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A courtroom sketch shows Omar Khadr in an Edmonton courtroom on Sept.23, 2013.AMANDA McROBERTS/The Canadian Press

The public has a right to know as much as possible about Omar Khadr before he is released from prison, especially since the federal government has repeatedly branded him an unrepentant terrorist, the Federal Court heard Monday.

In urging the court to force prison authorities to allow media to interview the former Guantanamo Bay inmate, their lawyer said the government itself had put the issue on the public stage.

"The Canadian public has a right to know and understand," media lawyer John Phillips told Judge Richard Mosley.

"No one knows who he is. This guy is going to be out and in the public. We have a right to know who he is before that happens."

The Toronto-born Khadr, who is not party to the media action, is seeking release on bail next month pending an appeal of his 2010 conviction before a widely maligned U.S. military commission. He is also seeking parole in June. His sentence expires in 2018.

The government routinely says it will fight any attempt to "lessen" his punishment for the "heinous acts" he committed as a 15-year-old in Afghanistan.

Phillips said the government has been "openly and vociferously" critical of Khadr.

"They have blocked any opportunity for Mr. Khadr to respond," he said.

In 2013, then-public safety minister Vic Toews squelched warden approval for a Khadr interview with The Canadian Press in what insiders described as extraordinary political interference.

Prison authorities subsequently turned down other media requests to interview Khadr, 28, who is serving out an eight-year sentence for war crimes in a medium-security facility in Alberta.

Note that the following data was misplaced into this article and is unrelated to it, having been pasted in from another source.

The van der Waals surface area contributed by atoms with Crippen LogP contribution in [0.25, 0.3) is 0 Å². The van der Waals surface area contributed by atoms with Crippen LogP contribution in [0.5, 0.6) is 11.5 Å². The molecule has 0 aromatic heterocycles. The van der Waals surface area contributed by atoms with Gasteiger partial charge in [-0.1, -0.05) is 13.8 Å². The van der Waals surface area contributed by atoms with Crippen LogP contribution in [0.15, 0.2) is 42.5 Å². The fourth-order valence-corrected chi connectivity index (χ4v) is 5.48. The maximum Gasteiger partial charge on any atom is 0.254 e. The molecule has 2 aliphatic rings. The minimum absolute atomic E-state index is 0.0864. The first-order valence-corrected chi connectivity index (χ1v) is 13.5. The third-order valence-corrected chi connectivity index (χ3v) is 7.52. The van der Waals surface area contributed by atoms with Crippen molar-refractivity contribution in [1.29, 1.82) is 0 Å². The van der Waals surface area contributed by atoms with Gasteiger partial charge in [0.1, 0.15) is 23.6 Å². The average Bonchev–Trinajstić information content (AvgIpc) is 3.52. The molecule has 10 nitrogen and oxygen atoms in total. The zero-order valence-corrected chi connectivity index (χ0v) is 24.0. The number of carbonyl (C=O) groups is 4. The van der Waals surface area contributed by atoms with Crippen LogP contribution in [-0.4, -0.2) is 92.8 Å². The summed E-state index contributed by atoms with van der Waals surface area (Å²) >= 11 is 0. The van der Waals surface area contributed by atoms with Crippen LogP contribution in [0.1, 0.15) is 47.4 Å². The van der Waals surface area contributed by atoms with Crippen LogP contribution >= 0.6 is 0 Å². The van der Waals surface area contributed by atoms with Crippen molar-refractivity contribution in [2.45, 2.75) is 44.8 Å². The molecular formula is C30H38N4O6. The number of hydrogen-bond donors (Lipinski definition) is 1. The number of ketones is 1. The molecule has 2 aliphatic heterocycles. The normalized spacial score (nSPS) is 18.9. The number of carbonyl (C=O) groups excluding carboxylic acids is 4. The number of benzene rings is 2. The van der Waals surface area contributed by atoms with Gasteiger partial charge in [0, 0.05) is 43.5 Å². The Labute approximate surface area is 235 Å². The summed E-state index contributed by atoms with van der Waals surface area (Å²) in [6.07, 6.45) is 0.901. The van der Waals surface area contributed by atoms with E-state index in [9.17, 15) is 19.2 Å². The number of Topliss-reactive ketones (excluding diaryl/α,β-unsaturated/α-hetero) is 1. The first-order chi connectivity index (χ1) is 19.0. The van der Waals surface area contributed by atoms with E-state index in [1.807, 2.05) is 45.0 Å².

An interview would put Khadr's safety at risk and create inmate tensions by severely disrupting normal prison routines, authorities said.

The CBC, Toronto Star and White Pine Pictures want the courts to set that decision aside. They argue it violates media freedom and the public's right to know, as well as Khadr's right to express himself.

The government maintains the interview ban deserves deference and the courts should not be second-guessing it.

"The fact that we're talking about a prison poses unique concerns and considerations," government lawyer Sean Gaudet said.

Phillips said the reasons given for nixing an interview were "utterly insufficient."

Both sides were caught flat-footed when Mosley himself raised a 2012 case from Britain in which the BBC successfully challenged a government decision blocking a prison interview with a suspected terrorist.

In that case, the British court concluded the public should be "as fully informed as possible and make their own minds up."

Mosley said he would decide soon whether to ask for written submissions on the British case.

Saying "judges also read the newspapers," Mosley also wondered aloud whether he should "take judicial notice" of an opinion piece – purportedly written by Omar Khadr and published in October in the Ottawa Citizen – because it appeared to show the inmate has had access to the media.

Phillips countered there could be no substitute for an interview with a journalist asking tough questions.

Mosley reserved his decision.